Bishops Park College
Clacton, Essex, United Kingdom

Vuosaari, Helsinki, Finland

Behnisch & Partner

Architects Co-Partnership (ACP)

Packer Collegiate Institute
Brooklyn, New York, USA
3
H Hardy Collaboration Architecture

176

206

Kuoppanummi School Centre
Nummela, Finland
Perko Architects
Meskanen & Pursiainen

Gymnasium Markt Indersdorf
Markt Indersdorf, Germany
Allmann Sattler Wappner Architekten

208
178
Instituto Rafael Arozarena

Instituto Villanueva del Rio y Minas
Sevilla, Spain

La Orotava, Tenerife, Spain
AMP arquitectos

J. Terrados Cepeda +

182

210

Kvernhuset Junior High School
Fredrikstad, Norway
PIR II Arkitektkontor, Duncan Lewis

College des Tuillieres
Gland, Switzerland
Graeme Mann & Patricia Capua Mann

Jeskanen-Repo-Teranne
and Leena Yli-Lonttinen

APPENDIX

F. Suarez Corchete

184

214

Public School Jardim Ataliba Leonel
Sao Paolo, Brazil
Angelo Bucci, Alvaro Puntoni

Colegio Secundaria Industrial
Santiago de Cali, Colombia
Luis Fernando Zuniga Gaez

186

216

Exemplar School
Lambeth, London, United Kingdom
Alsop Architects

Oskar Maria Graf Gymnasium
Neufahrn, Germany
Hein Goldstein Architekten

188

218

Lycee Fran~ois Magendie
Bordeaux, France
Brojet Lajus Pueyo

Instituto La Serra
Mollerusa, L1eida, Spain
Carme Pinos Desplat

190

220

Greenwich Academy
Greenwich, Connecticut, USA
SOM 'Education Lab'

Gelsenkirchen, Germany

252
Authors

253
Selected Bibliography

254
Index of Places

255
Index of Names

255
Illustration Credits

Protestant Comprehensive School
Plus+ Bauplanung

192

224

St. Andrew's College

Jo Richardson Community School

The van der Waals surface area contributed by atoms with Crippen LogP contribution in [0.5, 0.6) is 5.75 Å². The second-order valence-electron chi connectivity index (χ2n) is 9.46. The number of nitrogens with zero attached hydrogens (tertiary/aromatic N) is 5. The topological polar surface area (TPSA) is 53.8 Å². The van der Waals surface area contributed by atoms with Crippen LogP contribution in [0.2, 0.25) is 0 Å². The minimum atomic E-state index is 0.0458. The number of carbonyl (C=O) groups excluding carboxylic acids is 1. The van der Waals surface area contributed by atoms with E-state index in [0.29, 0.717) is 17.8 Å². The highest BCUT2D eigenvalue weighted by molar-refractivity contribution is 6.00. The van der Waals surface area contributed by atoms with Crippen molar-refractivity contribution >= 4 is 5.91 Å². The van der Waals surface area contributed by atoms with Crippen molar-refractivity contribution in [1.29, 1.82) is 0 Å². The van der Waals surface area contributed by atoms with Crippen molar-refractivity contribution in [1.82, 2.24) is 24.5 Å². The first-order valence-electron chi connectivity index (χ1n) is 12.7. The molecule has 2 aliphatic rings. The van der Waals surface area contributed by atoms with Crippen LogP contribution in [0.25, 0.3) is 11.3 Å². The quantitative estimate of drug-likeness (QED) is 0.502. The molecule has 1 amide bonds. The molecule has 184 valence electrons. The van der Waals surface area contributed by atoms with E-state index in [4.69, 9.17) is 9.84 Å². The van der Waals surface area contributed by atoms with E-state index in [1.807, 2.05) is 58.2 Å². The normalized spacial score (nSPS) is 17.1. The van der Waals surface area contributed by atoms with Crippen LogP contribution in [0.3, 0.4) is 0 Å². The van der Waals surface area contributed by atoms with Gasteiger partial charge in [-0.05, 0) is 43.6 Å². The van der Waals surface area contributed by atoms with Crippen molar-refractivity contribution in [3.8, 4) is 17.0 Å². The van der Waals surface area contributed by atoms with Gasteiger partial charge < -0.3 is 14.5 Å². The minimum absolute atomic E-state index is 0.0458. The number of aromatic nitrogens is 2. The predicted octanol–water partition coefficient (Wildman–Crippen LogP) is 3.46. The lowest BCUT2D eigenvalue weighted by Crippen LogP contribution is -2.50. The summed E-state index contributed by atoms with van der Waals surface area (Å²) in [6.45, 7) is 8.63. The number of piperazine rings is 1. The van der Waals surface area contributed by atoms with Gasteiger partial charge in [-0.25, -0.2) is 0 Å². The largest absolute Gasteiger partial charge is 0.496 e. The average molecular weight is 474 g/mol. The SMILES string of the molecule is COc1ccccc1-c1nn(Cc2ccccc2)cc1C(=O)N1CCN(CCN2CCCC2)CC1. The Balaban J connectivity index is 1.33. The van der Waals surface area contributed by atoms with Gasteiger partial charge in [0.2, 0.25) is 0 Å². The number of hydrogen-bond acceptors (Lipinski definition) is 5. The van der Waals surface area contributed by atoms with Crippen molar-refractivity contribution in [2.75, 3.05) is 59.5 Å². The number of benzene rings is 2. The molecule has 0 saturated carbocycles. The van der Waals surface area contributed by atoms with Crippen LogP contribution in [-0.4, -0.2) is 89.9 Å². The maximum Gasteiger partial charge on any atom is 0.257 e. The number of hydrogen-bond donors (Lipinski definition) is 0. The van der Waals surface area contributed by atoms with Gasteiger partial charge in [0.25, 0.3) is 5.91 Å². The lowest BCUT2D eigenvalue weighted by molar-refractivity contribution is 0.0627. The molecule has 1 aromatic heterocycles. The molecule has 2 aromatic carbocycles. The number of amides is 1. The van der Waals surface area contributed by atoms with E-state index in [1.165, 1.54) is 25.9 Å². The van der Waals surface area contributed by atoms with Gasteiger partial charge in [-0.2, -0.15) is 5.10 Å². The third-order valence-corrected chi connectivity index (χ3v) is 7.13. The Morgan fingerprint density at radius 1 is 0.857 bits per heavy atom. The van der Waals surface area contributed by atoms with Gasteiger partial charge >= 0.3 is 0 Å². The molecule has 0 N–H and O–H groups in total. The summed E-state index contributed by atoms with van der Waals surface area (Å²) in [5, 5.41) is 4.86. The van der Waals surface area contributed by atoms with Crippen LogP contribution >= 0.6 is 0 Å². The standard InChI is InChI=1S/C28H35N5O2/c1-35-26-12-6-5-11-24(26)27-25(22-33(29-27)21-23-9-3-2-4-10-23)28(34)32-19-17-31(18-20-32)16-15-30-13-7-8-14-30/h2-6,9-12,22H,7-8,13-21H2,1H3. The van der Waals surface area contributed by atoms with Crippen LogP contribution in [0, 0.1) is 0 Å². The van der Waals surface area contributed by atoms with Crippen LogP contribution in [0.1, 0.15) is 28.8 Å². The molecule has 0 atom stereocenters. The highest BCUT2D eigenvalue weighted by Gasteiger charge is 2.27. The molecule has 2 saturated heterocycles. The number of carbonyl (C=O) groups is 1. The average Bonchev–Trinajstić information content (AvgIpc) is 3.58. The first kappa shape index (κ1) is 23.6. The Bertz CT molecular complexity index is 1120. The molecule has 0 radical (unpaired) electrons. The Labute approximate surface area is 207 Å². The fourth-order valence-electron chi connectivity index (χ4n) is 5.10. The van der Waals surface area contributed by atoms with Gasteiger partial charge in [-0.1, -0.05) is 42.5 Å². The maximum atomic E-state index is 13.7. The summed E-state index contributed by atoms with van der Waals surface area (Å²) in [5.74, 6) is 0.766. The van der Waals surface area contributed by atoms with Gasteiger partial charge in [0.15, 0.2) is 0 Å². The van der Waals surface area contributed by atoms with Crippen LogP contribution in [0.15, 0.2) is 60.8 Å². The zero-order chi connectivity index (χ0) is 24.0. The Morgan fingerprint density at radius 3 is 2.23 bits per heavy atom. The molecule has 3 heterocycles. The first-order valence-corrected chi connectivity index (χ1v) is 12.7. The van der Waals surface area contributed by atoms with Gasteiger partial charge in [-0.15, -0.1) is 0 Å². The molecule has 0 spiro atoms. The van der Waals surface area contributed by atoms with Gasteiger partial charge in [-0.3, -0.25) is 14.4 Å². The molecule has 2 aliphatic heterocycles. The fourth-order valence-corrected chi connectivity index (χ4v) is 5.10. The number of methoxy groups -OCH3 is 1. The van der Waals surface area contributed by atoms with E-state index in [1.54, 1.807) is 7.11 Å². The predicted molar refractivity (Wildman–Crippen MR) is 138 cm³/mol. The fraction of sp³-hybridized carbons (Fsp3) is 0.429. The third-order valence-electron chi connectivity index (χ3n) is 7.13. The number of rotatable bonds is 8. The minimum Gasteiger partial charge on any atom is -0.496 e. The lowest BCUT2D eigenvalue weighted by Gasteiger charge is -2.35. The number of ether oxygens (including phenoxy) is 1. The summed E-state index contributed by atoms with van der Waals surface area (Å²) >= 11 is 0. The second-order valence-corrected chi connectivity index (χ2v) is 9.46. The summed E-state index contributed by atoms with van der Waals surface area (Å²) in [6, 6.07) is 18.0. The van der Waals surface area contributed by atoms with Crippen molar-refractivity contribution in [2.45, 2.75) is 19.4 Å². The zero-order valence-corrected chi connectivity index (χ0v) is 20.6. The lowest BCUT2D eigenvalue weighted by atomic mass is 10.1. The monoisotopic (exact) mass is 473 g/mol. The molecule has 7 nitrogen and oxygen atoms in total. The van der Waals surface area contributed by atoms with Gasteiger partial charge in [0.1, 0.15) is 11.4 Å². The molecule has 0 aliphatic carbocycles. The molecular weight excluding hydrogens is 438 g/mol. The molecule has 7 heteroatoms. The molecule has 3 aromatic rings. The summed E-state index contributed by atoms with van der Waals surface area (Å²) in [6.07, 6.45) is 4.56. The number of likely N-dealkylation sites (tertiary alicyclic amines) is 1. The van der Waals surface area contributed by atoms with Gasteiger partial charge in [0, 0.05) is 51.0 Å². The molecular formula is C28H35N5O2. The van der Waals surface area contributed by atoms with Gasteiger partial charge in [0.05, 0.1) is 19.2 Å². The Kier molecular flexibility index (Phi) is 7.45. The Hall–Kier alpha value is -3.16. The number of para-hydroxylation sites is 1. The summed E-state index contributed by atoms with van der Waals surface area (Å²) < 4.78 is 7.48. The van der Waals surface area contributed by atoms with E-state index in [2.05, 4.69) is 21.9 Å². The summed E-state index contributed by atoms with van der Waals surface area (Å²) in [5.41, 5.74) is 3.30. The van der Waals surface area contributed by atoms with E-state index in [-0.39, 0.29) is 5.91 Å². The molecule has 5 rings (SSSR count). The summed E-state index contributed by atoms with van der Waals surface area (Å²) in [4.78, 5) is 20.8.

Aurora, Ontario, Canada

Dagenham, London, United Kingdom

Kuwabara Payne McKenna Blumberg

Architecture PLB

194
Ncerum Amtsgymnasium
Nrerum, Copenhagen, Denmark
Arkitekter Dall & Lindhardtsen

7

8

Preface

What is the relationship between pedagogical visions and space for children? I ask this question because it is in
my view a key to understanding good school or pre-school architecture, and is a primary idea which lies at the
heart of this publication. Whilst we want and need buildings which respond to the immediate requirements
of contemporary society, the schools we build now are also for a future which is hard to predict. Designers of
school buildings need 'the vision thing'.
Look up the word 'vision' in the Thesaurus and many definitions relate to almost intangible qualities: imagination, perception, inspiration, innovation and creativity. One might add to this list the buzz word of the
moment, 'future proofing', a concept which is so important at this time of substantial school investment, as
many of these new schools may still be in use at the end of this century. How, in other words, should architects and designers approach these projects with a view to predicting the future? What should dictate the vision, education or architecture?
Currently there is a widespread emphasis on innovative approaches to education which reflects a more
personalised conception of learning than prevailed during the 20th century. This reflects the individualistic
times in which we live. These theories and many other new ideas must somehow be incorporated by the architect into his or her design. Fundamentally, the architect needs a clear grasp of the educational theory which
underpins the work.